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Proceedings Paper

Hubble Space Telescope optics: problems and solutions
Author(s): Christopher J. Burrows
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Paper Abstract

The Hubble Space Telescope suffers from spherical aberration caused by a spacing error in the null lens used to fabricate and test the primary mirror. Corrective optics must be installed on-orbit in order to enable many key programs. An analysis of imaging data obtained on-orbit gives the same results as measurements on the faulty ground test apparatus, so such optics can be designed with confidence. The assumed conic constant on the primary mirror for all the corrective optics, -1.0139(5), is consistent with measurements by four major independent methods. Aligning the new optics will be very demanding, because of the large slope of the wavefront to be corrected. If the images are to be diffraction limited, the pupil at the corrective element must be aligned to better than one percent of its diameter. Some other residual effects of the spherical aberration will remain after installation of the corrective optics, primarily in the pointing and collimation of the telescope.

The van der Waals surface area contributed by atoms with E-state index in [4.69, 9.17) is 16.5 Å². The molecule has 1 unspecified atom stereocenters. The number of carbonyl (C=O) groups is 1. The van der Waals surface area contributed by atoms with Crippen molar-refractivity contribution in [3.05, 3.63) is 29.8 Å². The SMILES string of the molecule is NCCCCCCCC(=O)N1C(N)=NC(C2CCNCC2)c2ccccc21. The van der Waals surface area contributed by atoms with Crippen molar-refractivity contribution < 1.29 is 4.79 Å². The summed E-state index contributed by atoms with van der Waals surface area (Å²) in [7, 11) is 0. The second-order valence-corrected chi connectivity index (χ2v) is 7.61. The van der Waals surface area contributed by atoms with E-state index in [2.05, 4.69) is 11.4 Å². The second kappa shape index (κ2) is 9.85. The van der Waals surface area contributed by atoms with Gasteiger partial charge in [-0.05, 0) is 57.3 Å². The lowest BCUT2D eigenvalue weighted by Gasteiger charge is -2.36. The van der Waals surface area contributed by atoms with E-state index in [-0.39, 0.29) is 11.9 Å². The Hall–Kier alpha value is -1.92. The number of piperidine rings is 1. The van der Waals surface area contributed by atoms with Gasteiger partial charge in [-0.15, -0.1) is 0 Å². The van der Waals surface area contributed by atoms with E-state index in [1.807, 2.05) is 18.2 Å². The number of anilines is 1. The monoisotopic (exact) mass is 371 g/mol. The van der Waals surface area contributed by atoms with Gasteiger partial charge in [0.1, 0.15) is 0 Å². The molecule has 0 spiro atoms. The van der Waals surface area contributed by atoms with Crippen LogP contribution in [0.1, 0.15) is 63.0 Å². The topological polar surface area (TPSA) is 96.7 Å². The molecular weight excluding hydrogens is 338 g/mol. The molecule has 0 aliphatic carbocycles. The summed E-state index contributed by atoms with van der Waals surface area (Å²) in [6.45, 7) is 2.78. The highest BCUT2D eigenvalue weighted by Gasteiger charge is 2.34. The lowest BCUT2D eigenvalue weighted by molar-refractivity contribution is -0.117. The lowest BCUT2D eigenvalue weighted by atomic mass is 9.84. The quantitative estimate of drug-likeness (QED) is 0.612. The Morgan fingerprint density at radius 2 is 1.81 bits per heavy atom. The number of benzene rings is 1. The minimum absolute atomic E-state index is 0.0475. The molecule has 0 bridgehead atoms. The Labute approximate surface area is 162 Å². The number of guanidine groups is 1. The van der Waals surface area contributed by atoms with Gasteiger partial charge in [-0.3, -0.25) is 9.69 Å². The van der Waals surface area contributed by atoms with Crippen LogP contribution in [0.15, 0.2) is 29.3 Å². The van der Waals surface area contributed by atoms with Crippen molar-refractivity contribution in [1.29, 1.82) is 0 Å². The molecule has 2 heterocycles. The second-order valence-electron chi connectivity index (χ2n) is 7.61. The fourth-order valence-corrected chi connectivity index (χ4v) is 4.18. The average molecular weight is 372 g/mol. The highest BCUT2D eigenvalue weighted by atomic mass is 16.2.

Paper Details

Date Published: 1 September 1991
PDF: 6 pages
Proc. SPIE 1494, Space Astronomical Telescopes and Instruments, (1 September 1991); doi: 10.1117/12.46708
Show Author Affiliations
Christopher J. Burrows, Space Telescope Science Institute (United Kingdom)


Published in SPIE Proceedings Vol. 1494:
Space Astronomical Telescopes and Instruments
Pierre Y. Bely; James B. Breckinridge, Editor(s)

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